About 90 seconds after the plane reached 33,000 feet, it began to slow down for reasons that are not clear. The plane's autopilot began to point the plane's nose up slightly in an effort to compensate for the slowing speed and keep the plane at 33,000 feet. During this time, both engines still appeared to be operating normally, the interim re-port said.
About eight minutes after first leveling at 33,000 feet, the autopilot disengaged and the plane began to descend. The autopilot is designed to disengage on its own if it cannot control an air- craft in extreme situations.
This was about three minutes and 30 seconds before impact. That means the plane was descending at an average of almost 10,000 feet a minute, almost a free fall. A controlled but rapid descent would be about 3,000 feet a minute.
The right engine went to idle shortly after the descent began, although there is no indication why, according to the interim report. It is possible the crew reduced the engine to idle for a moment while trying to troubleshoot their problem. Because of the problem with the flight data recorder, it is unclear what the power settings were on the left engine during this time, although both engines were turning at high speed later at the time of impact.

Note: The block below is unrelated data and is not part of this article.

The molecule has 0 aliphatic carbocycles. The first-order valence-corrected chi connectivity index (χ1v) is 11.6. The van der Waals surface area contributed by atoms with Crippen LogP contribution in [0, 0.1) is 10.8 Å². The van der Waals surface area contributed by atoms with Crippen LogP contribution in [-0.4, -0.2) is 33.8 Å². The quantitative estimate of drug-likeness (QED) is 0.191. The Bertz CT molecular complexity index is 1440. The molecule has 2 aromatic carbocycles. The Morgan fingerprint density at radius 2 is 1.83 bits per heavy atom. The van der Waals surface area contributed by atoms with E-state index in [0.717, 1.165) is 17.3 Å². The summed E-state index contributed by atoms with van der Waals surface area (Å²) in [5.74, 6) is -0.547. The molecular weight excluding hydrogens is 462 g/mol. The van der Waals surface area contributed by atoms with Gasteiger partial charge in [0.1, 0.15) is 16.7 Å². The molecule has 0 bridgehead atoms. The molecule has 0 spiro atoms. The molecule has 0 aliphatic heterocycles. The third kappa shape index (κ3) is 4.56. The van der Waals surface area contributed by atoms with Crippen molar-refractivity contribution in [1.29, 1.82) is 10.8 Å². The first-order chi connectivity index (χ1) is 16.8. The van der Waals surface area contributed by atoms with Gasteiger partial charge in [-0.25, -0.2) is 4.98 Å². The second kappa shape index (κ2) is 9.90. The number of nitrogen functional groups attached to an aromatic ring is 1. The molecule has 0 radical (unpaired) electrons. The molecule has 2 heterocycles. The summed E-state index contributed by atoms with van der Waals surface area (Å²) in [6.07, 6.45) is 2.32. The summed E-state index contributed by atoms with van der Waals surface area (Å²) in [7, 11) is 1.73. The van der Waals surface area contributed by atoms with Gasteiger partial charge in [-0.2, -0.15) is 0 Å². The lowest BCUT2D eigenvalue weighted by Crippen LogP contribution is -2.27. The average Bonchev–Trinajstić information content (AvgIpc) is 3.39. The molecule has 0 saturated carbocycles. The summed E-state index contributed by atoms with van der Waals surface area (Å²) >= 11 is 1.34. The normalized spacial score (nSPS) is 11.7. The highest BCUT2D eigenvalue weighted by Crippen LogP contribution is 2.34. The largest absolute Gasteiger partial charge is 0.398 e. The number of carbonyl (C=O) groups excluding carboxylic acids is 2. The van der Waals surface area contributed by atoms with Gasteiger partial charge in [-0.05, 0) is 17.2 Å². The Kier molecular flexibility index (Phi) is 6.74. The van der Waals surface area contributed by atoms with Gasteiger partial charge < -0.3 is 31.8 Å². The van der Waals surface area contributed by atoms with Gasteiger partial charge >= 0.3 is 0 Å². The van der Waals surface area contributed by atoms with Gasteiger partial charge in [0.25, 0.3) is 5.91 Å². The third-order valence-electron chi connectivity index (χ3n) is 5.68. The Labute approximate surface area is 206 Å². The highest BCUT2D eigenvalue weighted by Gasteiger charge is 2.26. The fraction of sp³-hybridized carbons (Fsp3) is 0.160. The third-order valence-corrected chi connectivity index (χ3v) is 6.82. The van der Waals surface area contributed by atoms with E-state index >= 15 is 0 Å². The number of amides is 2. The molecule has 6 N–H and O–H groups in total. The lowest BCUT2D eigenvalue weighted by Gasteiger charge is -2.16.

Almost a minute after the descent began, or two minutes and 46 seconds before impact, the loud stall warning sounded, according to the interim report which has been made public.
After a stall warning sounds, crews are trained to bring the nose of the plane down to allow the plane to gain speed. Stall warnings are designed to engage well before an actual stall, loudly warning the crew of the potential danger.
But the flight data recorder indicated that the crew kept pulling the control yoke backward, reaching a maximum 12 degree nose-up position and holding the yoke there all the way to the ground. The attention of air traffic controllers at Maracaibo was aroused by the crew's sudden and continuous requests for lower altitude.
"The flight crew states that they had a dual engine flameout when asked by ATC if they had a problem," the report said. ATC refers to air traffic control. That was one of the last reports from the plane.